It’s Thanksgiving and I awoke finding myself both wistful and poetic of times past and also of a thankful mind for what is as well as what was. Shortly after I awoke a dear friend called upset to find on his Thanksgiving Day he was going to have to put down his dog of over 13 years. His pup was a friend to two of my now departed dogs. I found memories of them all flooding back. And though sad, I found myself thankful for those times now gone as well as thankful as I looked down and saw Buddy, my present four-footed friend, the happiest dog I have ever known. I smiled and vowed to make the most of our love not despite the fact that one day he would be gone, rather because of it.

I realized that all we are thankful for is in a sense made more against the backdrop of all we have lost and will lose. It seemed ironic that the best way we can consecrate our blessings is by fully committing to making our times together so great, so that we in essence make the greatest possible future heartbreak.

Those slices of time we shared with others gone were ours alone. And poorer we would be without them. They are the stuff of our lives. I know I am most thankful for them.

A second thought came from my talk with my friend. He remarked that I have great dog karma. And I agree. (I can hear the tails wagging over the Rainbow Bridge.)

That started me thinking about the things that seem to happen and whether they are “meant to be” or just an artifact of random occurrences that occur every minute. Some coincidences happen that by the law of limitless monkeys at limitless typewriters, accidentally contain poetry. So we notice them and read meaning into them. As opposed to the “meaningless” coincidences that go unnoticed every second of every day in every life.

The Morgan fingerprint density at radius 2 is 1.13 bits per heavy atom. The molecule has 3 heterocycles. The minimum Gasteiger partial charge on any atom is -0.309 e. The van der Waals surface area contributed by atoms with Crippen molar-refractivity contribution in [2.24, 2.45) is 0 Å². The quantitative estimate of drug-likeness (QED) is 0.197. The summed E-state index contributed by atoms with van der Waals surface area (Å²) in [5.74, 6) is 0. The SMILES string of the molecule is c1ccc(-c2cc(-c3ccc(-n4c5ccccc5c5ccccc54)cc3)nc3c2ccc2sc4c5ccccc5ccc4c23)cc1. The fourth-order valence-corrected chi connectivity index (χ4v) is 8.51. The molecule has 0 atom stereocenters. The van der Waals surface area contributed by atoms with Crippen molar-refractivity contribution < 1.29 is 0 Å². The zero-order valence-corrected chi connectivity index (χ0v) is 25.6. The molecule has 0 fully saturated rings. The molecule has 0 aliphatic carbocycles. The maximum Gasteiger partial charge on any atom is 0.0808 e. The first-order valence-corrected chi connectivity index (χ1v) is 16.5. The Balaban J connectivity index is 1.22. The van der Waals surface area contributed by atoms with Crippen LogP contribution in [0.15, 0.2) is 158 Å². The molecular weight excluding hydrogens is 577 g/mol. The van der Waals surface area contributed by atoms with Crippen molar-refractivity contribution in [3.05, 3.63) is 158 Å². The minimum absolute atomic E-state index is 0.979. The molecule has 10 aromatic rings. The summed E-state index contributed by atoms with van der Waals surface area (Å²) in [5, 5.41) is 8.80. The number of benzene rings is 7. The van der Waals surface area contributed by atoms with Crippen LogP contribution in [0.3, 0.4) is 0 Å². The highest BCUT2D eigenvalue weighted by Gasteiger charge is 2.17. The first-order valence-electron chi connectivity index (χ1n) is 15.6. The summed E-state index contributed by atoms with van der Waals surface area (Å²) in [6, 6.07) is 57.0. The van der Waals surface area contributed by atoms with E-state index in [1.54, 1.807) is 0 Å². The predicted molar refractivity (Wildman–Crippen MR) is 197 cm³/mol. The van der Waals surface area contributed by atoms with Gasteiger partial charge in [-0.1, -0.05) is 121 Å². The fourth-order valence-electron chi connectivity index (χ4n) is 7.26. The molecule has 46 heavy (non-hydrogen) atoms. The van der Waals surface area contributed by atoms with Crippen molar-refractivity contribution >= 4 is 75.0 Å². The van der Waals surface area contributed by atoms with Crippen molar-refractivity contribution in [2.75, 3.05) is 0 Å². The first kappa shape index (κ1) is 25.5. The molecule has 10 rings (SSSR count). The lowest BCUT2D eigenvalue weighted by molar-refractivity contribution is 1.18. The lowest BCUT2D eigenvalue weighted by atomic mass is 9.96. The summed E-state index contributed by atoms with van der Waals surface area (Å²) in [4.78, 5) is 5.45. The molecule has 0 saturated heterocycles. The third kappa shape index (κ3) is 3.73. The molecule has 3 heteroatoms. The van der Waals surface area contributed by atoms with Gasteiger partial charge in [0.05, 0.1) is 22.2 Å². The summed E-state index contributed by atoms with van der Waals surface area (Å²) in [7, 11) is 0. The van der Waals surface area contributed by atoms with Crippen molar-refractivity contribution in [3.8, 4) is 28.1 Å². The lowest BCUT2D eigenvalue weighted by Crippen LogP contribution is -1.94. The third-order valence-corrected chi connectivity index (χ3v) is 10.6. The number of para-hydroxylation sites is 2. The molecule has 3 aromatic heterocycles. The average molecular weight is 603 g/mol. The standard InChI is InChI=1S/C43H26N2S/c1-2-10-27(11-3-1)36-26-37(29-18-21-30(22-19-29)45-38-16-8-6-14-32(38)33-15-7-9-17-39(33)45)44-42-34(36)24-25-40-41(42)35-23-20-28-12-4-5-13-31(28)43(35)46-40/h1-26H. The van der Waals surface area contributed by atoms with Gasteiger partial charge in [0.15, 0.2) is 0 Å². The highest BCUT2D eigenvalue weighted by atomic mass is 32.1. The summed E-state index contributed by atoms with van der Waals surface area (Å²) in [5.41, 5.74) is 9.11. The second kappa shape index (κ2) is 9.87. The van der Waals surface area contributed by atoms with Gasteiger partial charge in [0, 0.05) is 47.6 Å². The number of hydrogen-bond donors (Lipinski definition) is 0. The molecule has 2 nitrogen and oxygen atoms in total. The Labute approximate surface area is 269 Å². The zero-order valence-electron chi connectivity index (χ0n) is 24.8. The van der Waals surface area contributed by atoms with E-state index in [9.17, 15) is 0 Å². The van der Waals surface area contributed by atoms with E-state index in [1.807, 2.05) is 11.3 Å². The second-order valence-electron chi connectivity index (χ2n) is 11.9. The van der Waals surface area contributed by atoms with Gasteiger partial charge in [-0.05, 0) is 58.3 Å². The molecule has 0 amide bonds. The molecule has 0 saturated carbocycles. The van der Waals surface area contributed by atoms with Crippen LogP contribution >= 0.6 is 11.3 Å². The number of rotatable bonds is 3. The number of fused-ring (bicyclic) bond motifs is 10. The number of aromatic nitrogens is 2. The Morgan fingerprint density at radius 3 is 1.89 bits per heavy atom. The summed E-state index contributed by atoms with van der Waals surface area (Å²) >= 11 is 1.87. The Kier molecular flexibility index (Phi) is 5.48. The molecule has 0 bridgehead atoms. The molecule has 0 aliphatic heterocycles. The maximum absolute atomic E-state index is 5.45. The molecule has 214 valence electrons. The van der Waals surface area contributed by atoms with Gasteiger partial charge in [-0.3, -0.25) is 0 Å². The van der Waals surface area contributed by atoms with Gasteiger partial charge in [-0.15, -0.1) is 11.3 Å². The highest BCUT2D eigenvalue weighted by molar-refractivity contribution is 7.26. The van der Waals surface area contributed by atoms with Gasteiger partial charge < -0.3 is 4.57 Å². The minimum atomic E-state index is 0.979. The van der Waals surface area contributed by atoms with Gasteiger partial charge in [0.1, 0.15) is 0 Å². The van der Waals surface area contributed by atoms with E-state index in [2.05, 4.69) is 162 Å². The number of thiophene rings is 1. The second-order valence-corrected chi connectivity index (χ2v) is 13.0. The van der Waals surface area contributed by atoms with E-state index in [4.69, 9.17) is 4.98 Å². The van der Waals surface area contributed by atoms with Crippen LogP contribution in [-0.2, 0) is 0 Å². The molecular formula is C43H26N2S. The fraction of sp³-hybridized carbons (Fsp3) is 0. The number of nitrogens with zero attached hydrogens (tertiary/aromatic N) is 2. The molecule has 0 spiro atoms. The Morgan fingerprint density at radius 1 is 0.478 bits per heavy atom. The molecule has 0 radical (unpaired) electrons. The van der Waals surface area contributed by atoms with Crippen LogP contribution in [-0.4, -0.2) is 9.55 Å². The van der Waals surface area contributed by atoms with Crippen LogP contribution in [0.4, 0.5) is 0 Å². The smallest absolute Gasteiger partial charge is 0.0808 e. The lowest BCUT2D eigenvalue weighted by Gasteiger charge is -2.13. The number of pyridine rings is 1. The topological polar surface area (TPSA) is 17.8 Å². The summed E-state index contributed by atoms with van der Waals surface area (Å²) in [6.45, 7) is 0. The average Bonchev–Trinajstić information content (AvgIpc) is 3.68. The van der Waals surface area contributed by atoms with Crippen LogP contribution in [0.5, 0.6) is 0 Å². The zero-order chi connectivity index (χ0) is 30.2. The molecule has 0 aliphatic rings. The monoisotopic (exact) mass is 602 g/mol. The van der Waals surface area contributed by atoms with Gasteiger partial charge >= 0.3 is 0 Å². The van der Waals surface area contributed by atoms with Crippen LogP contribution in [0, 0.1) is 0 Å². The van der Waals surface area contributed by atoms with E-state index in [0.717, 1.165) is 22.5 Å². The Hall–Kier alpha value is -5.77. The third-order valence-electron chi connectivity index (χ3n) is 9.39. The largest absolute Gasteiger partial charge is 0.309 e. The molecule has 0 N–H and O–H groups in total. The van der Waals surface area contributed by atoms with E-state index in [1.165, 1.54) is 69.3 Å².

I ask, “If the reader doesn’t know his copy of Romeo and Juliet was not from Shakespeare but random monkey paw, is it less valuable? Or more?”

I don’t, won’t and can’t be sure or make the “leap of faith or reason” to live my life as if either possibility is “The Truth.”

There’s a small flicker in the flame of my life that hopes for, holds, and cherishes the belief that this kaleidoscope of circumstance has meaning. That our actions set forces in motion that creates future confluence of circumstance.

Another part of me sees the randomness of monkeys typing Shakespeare.

That we write and are written by our stories seems to ring true. So we might choose our “keystrokes” with an eye towards intention and compassion – I know I try to – with varied degrees of success.

Do our stories total a too brief glimmer in a lost corner of time? Probably so, and pretty much. (I also believe our actions ripple through the future beyond our own time.) Some ripples subtle some perhaps sublime.

But, at the end of our days we will pay the two bucks and exit the ride. And whether our days will have been, “a tale told by an idiot, full of sound and fury, signifying nothing” or not, I don’t much now, and probably won’t much then, know or care. But I myself am thankful and will be then. I will have enjoyed the show. I intend to have lived.

Having worked with the terminally ill and those who have suffered extreme loss I have always found that it wasn’t the sadness of their lives that was so upsetting, rather, it was the surrender of the joys of life and living.

This player, my character, intends to live life the best I can and to be the best I can not because I will be “rewarded” in either this life of an afterlife, rather, I make that my choice because I am alive now.

It seems to me that tough though it may be at times, we must read and write and give thanks for the poetry of our lives. And find the beauty heightened by the backdrop of it being ephemeral.

As a very wise man once asked me: “Would the sunset be as beautiful if it were always there?”

Happy Thanksgiving to all!